thecounter.com’s stats live again. Not to be used as a final word, but as good an indication as you’ll find of the global climate, their stats are aggregated from a widely distributed hit counter script, and presumably sample a broad cross-section of the population.
There were some trends I was following before they went MIA in May of last year. (Note: disregard stats for June to December 2003, they finished off with May and misreport the rest of the months.) Observed: IE5 users are dropping, as they switch to IE6. NN4 is history. (MSIE1.x is reportedly being used by almost as many as NN4, but this is an anomaly). IE dominates, and while the browser eco-system is getting interesting again, the numbers are still heavily skewed in favour of Microsoft’s dormant flagship.
Which all raises the question: which browsers should/shouldn’t one spend the energy supporting now that we’re in 2004? The answers will vary depending on a) a site’s users, b) what you’re trying to accomplish, c) budget and time contraints, and d) personal philosophy.
Browser users are split into two groups: those who run whatever comes with their OS, and those who seek out a new browser. The former dominate, and will continue to do so. The latter are generally well-informed and vocal, and will speak up when your work doesn’t function in their browser. The former get stuck with older technology for far longer than you’d like. The latter generally stay on top of updates and new releases.
Should you support both groups? As best you can. Is it always possible? No. Should you use your best judgement? Always.
For what it’s worth then, my own list, and the reasons why I do or don’t cater to the browser in question. By catering, I mean testing with and making sure it renders the layout reasonably well.
- Internet Explorer 6 (Win)
- Yes. Don’t question. Just do.
- Internet Explorer 5/5.5 (Win)
- Yes. Still used by 15 to 20% of the population. Dwindling, but still very relevant. Will re-evaluate in 2005.
- Internet Explorer 4 (Win)
- No. 0.x% of the population run it, on the same level as NN4. Not worth the time or headache. Same goes for any version prior.
- Internet Explorer 5.2 (Mac)
- Yes. The whole world isn’t on OS X yet. Safari, Firebird, and Camino don’t like OS 9. Though its rendering engine (Tasman) is aging, it’s still remarkably good. It’s really not that hard to support IE5/Mac. So I do.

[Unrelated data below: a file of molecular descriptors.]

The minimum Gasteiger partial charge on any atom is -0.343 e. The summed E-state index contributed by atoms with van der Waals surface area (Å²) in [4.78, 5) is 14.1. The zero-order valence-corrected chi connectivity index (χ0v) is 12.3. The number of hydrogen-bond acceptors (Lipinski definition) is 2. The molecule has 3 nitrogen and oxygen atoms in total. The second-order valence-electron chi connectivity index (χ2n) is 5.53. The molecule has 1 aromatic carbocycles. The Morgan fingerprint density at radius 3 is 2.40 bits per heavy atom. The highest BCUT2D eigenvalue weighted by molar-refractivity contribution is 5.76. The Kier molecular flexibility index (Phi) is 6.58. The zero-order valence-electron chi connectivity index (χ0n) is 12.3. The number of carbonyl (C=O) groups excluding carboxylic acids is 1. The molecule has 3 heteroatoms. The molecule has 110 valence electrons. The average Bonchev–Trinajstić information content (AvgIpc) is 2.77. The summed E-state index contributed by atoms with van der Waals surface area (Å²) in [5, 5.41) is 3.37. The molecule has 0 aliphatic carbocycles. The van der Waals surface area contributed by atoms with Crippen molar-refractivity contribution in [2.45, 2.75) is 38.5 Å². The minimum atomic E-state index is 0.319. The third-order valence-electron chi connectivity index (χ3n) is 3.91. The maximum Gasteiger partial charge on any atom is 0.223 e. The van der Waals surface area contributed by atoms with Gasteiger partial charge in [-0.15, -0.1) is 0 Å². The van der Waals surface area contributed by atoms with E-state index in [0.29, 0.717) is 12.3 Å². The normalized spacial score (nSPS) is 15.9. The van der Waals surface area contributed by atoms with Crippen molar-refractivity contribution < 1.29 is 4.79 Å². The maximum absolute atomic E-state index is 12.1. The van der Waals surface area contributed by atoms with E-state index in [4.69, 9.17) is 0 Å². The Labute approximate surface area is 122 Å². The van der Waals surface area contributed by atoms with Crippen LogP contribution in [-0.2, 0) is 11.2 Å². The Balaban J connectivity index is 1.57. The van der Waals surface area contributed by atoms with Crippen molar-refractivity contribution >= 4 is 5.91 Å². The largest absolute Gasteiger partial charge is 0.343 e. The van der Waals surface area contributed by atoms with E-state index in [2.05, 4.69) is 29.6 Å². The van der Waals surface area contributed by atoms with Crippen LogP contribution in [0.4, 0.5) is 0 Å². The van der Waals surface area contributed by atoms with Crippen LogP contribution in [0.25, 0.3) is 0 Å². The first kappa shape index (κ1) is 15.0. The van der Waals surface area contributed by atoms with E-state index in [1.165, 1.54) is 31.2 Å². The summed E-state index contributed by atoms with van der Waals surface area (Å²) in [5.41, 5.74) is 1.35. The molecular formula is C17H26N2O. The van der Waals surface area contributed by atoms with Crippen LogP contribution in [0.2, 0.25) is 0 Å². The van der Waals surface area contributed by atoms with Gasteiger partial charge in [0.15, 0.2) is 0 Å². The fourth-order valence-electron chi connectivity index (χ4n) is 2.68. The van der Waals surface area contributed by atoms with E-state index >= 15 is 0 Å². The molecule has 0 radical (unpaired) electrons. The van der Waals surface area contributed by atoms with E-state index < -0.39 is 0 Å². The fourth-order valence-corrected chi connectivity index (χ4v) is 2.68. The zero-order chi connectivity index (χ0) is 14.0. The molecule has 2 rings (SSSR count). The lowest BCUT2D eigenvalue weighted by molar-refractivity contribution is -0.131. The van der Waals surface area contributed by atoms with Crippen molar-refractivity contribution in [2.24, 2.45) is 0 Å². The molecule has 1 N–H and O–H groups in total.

- Internet Explorer 4.5 (Mac)
- No. IE5.2 is a low enough baseline.
- Safari 1.0 (Mac)
- Yes. The new default for Mac users. Thanks to a clever move by Apple, 1.1 isn’t available to anyone who hasn’t upgraded to the latest and greatest. 1.0 is the baseline, and will continue to be for some time.
- Mozilla 1.x (All)
- Yes. I generally use Firebird to do my testing, and assume the latest Mozilla suite will render similar or better. This isn’t the best way to test, but it usually works. I’ll fire up Mozilla 1.5 occasionally.
- Konqueror (Linux)
- No. I don’t have a Linux install handy. Konqueror doesn’t do that bad a job, all things considered. I find its font handling odd (due to inexperience) and it makes an absolute mess of this site, so it’s not perfect. I’d support it if I had the spare box. So, the intention is there, the ability isn’t.
- Netscape 7 (All)
- Yes. See Mozilla.
- Netscape 6.0/6.1/6.2 (All)
- No. If my code works in 7, it stands a chance of working in 6. I don’t explicitly tailor anything to work in 6. It’s assumed users of 6 will have upgraded by now.
- Netscape 4.x
- No. It’s over. Same goes for any version prior.
- Opera 7 (Win)
- Yes. As best as possible. Opera is a relatively good browser, and I don’t mind spending a bit of extra time to make sure 7 will render my code properly. Sometimes I can’t figure it out after spending a large chunk of time on it, and throw my hands in the air (see this very site’s drop-down menus as an example.) Other times I have better luck. Opera will keep getting better, thus, easier to support.
- Opera 6 (Win)
- No. It’s assumed Opera 6 users will upgrade to 7.
- OmniWeb 4.5 (Mac)
- Yes. It uses the same WebCore rendering engine that Safari uses. Easy to support.
- iCab 2.x (Mac)
- Nope, sorry. Its CSS support is still too young.
- Amaya (all)
- No. Keep dreaming.
- Lynx (all)
- Yes. I don’t explicitly test in Lynx, but when I become aware of problems I generally try and fix them. This site should be humming along in Lynx just fine.
Again, this is my list, and my reasons for or against. Your list and reasons may vary. If you’re catering to institutes that have standardized on older technology, and still haven’t re-evaluated by now, you may have to support NN4.x or another horribly ancient browser on that list.